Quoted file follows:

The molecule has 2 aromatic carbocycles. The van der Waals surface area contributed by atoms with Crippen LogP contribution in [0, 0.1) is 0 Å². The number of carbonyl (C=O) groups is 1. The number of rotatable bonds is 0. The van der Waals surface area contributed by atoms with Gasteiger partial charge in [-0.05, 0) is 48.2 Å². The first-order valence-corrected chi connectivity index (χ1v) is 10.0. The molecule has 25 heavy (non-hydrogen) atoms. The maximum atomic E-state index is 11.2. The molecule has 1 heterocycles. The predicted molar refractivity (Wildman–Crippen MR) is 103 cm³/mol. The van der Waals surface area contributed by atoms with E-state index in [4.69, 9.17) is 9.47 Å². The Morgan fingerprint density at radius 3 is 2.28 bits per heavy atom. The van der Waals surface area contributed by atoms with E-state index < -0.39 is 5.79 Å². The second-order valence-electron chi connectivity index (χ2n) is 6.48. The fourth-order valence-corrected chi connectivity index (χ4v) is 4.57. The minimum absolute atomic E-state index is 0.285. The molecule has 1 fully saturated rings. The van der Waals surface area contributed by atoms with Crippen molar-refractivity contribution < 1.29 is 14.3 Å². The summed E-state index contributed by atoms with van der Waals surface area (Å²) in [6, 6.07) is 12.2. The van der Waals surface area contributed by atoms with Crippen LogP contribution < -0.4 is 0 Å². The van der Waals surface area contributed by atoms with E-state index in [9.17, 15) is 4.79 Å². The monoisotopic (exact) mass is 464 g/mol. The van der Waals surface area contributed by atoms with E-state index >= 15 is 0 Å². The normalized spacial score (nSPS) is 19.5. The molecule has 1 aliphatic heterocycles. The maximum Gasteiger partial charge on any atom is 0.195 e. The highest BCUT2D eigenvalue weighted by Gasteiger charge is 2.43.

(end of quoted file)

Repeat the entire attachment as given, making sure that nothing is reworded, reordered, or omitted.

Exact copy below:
The molecule has 2 aromatic carbocycles. The van der Waals surface area contributed by atoms with Crippen LogP contribution in [0, 0.1) is 0 Å². The number of carbonyl (C=O) groups is 1. The number of rotatable bonds is 0. The van der Waals surface area contributed by atoms with Gasteiger partial charge in [-0.05, 0) is 48.2 Å². The first-order valence-corrected chi connectivity index (χ1v) is 10.0. The molecule has 25 heavy (non-hydrogen) atoms. The maximum atomic E-state index is 11.2. The molecule has 1 heterocycles. The predicted molar refractivity (Wildman–Crippen MR) is 103 cm³/mol. The van der Waals surface area contributed by atoms with E-state index in [4.69, 9.17) is 9.47 Å². The Morgan fingerprint density at radius 3 is 2.28 bits per heavy atom. The van der Waals surface area contributed by atoms with E-state index < -0.39 is 5.79 Å². The second-order valence-electron chi connectivity index (χ2n) is 6.48. The fourth-order valence-corrected chi connectivity index (χ4v) is 4.57. The minimum absolute atomic E-state index is 0.285. The molecule has 1 fully saturated rings. The van der Waals surface area contributed by atoms with Crippen molar-refractivity contribution < 1.29 is 14.3 Å². The summed E-state index contributed by atoms with van der Waals surface area (Å²) in [6, 6.07) is 12.2. The van der Waals surface area contributed by atoms with Crippen LogP contribution < -0.4 is 0 Å². The van der Waals surface area contributed by atoms with E-state index in [9.17, 15) is 4.79 Å². The monoisotopic (exact) mass is 464 g/mol. The van der Waals surface area contributed by atoms with E-state index >= 15 is 0 Å². The normalized spacial score (nSPS) is 19.5. The molecule has 1 aliphatic heterocycles. The maximum Gasteiger partial charge on any atom is 0.195 e. The highest BCUT2D eigenvalue weighted by Gasteiger charge is 2.43.